Poetry by Ramon Arjona

by Ramon Arjona

Night prayer in conversation

Closer to God, for what that’s worth,
sullen sister and blood-mouthed girl—
conduit of unwilling divinity,

Maha-Kali, black-skinned and burned,
you drink me like a demon
these cinderblock walls coughing madness

And heat, the smoke of night too warm
for sleeping the chatter of insects in the dark
and thunder as we unfold Heaven

These things are red and insurmountable:
insomnia leads to communion, the sorrow
of untested faith reflected in your teeth.


Initiation is a bloody thing, leaving
trails of bodies like discarded glass.

When we led you tied to the bathtub,
wrists raw and eyes clotted,
we did not guess that you would
scream so loud or kick so long
with your throat cut, last words
lost in bubbles of blood that
burst at the base of your neck.

That we became the walking dead then,
those of us who remained, is a
simplicity and the necessary
price of manhood.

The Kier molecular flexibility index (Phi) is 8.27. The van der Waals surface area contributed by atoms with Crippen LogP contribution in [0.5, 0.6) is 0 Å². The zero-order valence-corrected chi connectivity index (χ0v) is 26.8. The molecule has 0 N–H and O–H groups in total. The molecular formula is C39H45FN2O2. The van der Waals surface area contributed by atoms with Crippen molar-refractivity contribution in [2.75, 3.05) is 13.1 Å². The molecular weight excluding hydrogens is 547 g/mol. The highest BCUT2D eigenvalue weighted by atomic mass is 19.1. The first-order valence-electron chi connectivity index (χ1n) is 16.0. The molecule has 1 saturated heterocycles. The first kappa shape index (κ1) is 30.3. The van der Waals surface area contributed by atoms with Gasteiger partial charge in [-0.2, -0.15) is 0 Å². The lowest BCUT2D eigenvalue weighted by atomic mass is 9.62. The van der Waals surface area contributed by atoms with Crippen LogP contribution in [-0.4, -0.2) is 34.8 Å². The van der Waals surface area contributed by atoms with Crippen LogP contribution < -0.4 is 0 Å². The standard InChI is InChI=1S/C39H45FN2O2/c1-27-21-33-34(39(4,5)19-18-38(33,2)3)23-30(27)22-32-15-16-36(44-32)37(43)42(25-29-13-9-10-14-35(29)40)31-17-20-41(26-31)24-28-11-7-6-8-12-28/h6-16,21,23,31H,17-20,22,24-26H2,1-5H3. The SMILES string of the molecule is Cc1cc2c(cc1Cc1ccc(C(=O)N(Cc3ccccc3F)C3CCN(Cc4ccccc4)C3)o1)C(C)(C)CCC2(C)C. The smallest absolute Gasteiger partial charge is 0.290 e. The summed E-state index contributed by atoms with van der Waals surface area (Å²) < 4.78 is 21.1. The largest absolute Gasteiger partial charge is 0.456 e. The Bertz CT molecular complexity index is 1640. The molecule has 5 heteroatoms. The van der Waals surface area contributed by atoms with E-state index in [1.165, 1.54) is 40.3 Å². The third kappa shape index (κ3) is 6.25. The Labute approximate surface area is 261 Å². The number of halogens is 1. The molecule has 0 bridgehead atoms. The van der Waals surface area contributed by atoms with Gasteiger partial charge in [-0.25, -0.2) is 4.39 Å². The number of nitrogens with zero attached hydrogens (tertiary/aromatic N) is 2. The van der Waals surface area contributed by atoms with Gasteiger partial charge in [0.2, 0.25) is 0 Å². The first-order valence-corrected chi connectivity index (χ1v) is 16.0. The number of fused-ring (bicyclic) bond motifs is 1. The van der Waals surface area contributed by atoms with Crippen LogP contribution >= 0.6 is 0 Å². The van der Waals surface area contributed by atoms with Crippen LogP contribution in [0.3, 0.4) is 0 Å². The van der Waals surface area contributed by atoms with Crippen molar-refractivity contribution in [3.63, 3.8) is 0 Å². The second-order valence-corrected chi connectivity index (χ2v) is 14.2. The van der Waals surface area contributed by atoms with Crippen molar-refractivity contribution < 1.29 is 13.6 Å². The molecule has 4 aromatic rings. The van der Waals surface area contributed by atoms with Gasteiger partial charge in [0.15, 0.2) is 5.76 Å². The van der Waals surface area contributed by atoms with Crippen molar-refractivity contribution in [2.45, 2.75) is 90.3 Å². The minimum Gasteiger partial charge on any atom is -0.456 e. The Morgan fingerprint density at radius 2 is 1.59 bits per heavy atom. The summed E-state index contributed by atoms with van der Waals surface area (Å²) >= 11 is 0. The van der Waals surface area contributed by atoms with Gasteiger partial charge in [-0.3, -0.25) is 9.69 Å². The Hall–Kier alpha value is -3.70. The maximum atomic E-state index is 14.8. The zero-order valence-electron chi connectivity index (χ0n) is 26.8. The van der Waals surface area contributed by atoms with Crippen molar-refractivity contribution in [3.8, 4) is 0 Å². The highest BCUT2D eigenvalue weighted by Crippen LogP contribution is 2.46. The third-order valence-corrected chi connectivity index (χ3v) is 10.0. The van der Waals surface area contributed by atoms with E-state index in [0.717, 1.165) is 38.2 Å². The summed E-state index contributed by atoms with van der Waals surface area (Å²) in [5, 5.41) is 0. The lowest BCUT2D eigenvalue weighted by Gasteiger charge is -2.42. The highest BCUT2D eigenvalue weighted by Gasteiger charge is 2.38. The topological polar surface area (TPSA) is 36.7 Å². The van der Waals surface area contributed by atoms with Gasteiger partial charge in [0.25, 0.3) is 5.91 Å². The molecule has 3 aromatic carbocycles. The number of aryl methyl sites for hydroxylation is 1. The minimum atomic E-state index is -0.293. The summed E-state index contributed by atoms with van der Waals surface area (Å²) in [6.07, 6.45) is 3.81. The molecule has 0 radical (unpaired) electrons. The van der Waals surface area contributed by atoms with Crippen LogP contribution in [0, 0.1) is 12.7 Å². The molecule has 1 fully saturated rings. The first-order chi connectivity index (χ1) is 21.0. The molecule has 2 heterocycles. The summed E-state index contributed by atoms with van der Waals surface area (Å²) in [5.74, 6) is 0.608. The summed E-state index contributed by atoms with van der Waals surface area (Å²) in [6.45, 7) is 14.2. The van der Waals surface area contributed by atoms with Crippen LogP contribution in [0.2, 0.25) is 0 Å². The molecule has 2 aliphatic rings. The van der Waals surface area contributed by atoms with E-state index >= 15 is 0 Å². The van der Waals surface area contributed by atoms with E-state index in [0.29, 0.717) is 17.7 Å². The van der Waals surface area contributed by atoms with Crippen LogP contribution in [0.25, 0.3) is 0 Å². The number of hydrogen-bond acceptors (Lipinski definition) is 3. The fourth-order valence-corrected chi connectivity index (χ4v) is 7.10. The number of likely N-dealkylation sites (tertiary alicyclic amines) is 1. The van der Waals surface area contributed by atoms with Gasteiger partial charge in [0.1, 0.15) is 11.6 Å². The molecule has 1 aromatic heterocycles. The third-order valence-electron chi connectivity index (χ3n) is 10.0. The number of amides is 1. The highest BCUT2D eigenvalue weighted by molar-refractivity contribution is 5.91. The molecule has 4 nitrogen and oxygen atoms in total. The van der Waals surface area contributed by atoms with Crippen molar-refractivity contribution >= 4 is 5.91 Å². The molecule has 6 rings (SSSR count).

That we unfolded then truth from
your needful sacrifice is not
enough to justify the cuts in
your primitive skin. This finality
slaughtered us as well. That is
initiation, slaughter.

The Fourth Child of Edom

All the poems in the world could not save you.
And my circular reasons
could not prevent your elliptical loss.

Unfinished gift I will call you
where the milky souls live,
between the earth and the sky
for unnamed children never find
their own way to Heaven.

Beginning her day

Edom weeps for the death of her first child
once every morning before breakfast.
She pours her petrified tears into a silver thimble

and melts them on the stove into a clear
and bitter syrup that she pours
over her morning egg.

This numbs her teeth and tongue
and until morning of the next day she forgets
that she had a reason for weeping
or that she has wept.


© 2000 Ramon Arjona

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